Weekend of Violence, Let’s Talk Response!

What are the citizens of Chicago to make of the rash of violence that broke out over the weekend of April 19th?  I would love to say that we have free access to crime statistics to determine how this seemingly outrageous rash of violence is different then we have experienced over the last several years.  The problem is that with the current restrictions on access in place the public does not have the ability to make these comparisons.  The Chicago Police Department (CPD) restricts access to almost all of the data they create unless they deem the release of the data in their best political interests. For argument sake I will accept the media’s argument that this last weekend’s violence was extremely large and outside the bounds of other warm weather spring weekends in the past.  By doing this I bring forth the next logical questions that this blog desires to take on:

1.    What should our response be?  The situation that the citizens of Chicago and its police department find themselves in is not unique.  In the past these incidents have been the motivation for terrible crimes perpetrated by agents of the criminal justice system against members of poorer communities in Chicago.  It is very important that all of us do not over respond to the violence.   Each time a member of our city loses his/her life to violence, it is a tragedy.   What we must guard against is using our police force for missions they cannot possible complete.   The CPD was never designed to prevent violence; the CPD is a reactionary tool and it is beyond their capabilities to be a preventive force as currently designed.  Murder like most other violent crime is a sociological problem and not one that the CPD has ever been equipped to topple. The majority of the violent crime in the city is centered in the most troubled neighborhoods.  These neighborhoods are highly concentrated with residents that have been most impacted by the loss of industrial jobs and the complete disregard for public schools shown by the Daley administration during his long tenure as our Mayor. The criminal justice system in Chicago and Cook County is wholly incapable of dealing with these sociological problems.  Our response to these crimes must be centered on long-term sociological cures and not political expediencies.  Without redress the continued joblessness and lack of education will only fester and motivate replication of these crimes for years to come.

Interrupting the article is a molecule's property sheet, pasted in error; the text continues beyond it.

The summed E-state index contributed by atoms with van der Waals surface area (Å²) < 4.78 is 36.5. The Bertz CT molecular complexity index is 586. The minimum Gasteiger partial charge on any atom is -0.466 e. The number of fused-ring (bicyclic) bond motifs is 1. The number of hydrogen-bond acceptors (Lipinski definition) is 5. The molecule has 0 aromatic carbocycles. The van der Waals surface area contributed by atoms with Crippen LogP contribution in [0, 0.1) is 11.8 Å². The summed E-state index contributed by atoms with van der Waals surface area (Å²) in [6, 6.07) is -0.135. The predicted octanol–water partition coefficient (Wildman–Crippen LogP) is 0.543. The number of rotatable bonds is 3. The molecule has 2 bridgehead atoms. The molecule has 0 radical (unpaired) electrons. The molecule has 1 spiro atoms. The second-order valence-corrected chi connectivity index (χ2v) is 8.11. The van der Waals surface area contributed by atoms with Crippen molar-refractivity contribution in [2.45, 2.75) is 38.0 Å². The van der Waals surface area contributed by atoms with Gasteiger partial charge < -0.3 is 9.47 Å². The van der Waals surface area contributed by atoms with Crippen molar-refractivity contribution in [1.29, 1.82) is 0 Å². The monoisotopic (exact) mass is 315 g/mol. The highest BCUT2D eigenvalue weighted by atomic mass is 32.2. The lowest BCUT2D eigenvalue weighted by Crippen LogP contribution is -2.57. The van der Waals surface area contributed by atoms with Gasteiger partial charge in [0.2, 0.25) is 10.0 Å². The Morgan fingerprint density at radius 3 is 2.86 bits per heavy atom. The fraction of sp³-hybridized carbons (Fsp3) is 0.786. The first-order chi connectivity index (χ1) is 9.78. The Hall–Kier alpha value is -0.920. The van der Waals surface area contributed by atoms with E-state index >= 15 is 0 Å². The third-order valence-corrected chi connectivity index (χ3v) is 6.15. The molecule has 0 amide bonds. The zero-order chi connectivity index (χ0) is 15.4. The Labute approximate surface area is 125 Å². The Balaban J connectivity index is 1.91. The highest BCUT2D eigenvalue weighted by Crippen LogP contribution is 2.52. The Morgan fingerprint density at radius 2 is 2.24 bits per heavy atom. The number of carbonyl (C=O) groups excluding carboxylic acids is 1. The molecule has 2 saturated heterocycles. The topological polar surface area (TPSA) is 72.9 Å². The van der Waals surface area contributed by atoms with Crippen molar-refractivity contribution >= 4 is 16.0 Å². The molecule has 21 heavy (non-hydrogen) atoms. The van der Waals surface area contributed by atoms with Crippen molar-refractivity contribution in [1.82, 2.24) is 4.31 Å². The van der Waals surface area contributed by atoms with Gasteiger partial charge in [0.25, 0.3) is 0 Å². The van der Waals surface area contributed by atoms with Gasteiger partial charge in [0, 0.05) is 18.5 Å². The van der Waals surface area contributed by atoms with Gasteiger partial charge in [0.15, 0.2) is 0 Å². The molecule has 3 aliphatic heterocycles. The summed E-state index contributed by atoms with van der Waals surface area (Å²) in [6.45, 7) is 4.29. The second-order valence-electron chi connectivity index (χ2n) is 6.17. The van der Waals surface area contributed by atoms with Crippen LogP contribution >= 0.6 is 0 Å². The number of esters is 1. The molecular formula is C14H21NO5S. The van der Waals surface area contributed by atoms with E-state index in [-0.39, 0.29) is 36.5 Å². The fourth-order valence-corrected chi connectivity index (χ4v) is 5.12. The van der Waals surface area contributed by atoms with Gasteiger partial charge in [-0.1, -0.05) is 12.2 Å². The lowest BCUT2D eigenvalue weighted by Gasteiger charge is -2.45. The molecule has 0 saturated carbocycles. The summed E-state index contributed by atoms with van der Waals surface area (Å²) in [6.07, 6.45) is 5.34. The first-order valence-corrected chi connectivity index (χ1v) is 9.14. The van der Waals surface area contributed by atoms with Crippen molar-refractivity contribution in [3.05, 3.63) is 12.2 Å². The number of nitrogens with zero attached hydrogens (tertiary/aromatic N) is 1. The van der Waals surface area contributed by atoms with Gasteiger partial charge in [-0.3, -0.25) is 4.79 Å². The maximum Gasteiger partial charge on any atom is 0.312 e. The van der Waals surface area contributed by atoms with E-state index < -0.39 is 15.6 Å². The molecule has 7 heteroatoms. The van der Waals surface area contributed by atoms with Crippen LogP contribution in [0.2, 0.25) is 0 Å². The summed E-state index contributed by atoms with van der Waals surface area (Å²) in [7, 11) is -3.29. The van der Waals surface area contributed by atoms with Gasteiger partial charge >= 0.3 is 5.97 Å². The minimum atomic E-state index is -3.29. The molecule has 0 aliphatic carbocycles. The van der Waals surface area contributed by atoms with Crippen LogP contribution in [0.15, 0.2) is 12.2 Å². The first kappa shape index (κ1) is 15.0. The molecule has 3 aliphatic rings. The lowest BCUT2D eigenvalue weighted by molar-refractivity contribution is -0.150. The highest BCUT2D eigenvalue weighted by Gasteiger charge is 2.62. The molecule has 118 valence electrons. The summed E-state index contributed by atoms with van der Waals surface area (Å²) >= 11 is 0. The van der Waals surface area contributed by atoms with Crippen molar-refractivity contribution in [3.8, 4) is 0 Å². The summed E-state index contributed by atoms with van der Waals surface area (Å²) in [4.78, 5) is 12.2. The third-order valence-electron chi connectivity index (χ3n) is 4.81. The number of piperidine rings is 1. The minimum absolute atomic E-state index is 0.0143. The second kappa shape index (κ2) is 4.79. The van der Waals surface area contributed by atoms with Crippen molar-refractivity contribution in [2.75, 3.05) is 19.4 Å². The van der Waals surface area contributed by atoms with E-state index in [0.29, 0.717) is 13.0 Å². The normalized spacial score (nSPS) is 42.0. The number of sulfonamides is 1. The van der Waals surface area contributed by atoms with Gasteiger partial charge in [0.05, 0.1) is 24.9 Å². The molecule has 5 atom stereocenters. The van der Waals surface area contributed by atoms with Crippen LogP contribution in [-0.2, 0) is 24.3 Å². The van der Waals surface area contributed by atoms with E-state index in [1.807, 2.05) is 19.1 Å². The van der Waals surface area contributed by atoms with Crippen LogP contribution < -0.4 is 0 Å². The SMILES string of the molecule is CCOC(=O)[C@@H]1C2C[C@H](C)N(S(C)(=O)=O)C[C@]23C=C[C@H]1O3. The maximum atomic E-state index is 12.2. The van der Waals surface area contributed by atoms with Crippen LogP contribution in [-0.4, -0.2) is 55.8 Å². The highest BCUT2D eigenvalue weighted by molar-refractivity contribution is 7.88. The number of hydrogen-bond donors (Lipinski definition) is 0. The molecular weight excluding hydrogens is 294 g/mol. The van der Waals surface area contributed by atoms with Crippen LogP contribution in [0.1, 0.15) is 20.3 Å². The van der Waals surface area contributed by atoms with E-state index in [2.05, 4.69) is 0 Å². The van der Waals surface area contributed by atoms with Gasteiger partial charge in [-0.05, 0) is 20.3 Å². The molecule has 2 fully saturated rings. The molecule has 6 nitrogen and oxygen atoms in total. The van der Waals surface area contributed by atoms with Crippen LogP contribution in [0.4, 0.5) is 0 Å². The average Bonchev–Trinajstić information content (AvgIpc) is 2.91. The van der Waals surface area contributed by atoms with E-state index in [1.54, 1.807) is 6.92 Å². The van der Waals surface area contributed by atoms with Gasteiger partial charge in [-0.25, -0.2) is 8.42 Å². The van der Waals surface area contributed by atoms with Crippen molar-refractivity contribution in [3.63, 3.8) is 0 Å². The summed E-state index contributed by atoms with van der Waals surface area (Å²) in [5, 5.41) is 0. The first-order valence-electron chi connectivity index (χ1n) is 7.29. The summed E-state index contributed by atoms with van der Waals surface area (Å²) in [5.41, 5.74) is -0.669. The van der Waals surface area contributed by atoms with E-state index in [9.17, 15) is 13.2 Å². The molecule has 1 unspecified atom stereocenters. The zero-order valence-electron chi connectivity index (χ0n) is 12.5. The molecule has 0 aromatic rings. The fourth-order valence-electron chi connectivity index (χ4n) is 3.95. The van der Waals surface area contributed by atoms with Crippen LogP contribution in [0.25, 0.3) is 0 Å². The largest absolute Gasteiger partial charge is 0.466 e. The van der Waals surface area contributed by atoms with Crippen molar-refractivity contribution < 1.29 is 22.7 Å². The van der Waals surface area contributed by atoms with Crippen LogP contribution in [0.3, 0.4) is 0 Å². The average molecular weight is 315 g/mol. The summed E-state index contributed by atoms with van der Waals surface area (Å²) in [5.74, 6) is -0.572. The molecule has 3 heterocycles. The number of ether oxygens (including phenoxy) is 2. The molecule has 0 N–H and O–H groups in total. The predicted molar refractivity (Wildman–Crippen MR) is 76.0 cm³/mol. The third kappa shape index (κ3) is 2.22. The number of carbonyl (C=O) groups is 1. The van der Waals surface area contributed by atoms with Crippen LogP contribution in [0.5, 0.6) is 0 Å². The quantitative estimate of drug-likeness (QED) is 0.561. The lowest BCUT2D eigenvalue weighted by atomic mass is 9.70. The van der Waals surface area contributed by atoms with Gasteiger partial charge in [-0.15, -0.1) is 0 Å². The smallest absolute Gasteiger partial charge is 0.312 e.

2.    Who is at fault? The criminal justice system has some responsibility for what transpired over the last weekend.  The criminal justice system has decimated the communities where this violence has occurred.  The CPD and the Cook County State’s Attorney’s Office have made their quota numbers from pillaging the male populations, and now ever increasingly abusing the female populations of these communities.  The criminal justice system has disenfranchised whole generations from these communities from voting and the ability to get work in any number of fields.  The affects of the work of the criminal justice system in these communities does result in violence, participation in alternative economy, and gang membership.  The fact is that the effects of predatory criminal justice agencies and policies increase gang membership and drug use.  Chicago policy makers continue to try to defeat gangs, poverty, and lack of education with violence and prison.  There are few to no successes in their efforts over the last 15 years; maybe it is time to take a different road. Policy makers bear responsibility for the actions of the criminal justice agents and agencies.  The criminal justice agencies cannot continue to be turned to as a solution for sociological problems, they are not the cure.  Policy makers continue to take the path of least resistance to reelection, lock up anyone young and of color, especially males.  Policy makers in Chicago have never tackled real world solutions to poverty and a lack of education.  Policy makers need to live up to their responsibilities and make the hard political decision of defunding the criminal justice agencies to a degree.  The money saved needs to be put towards sociological solutions to prevent another generation growing up in Chicago in complete poverty with no education.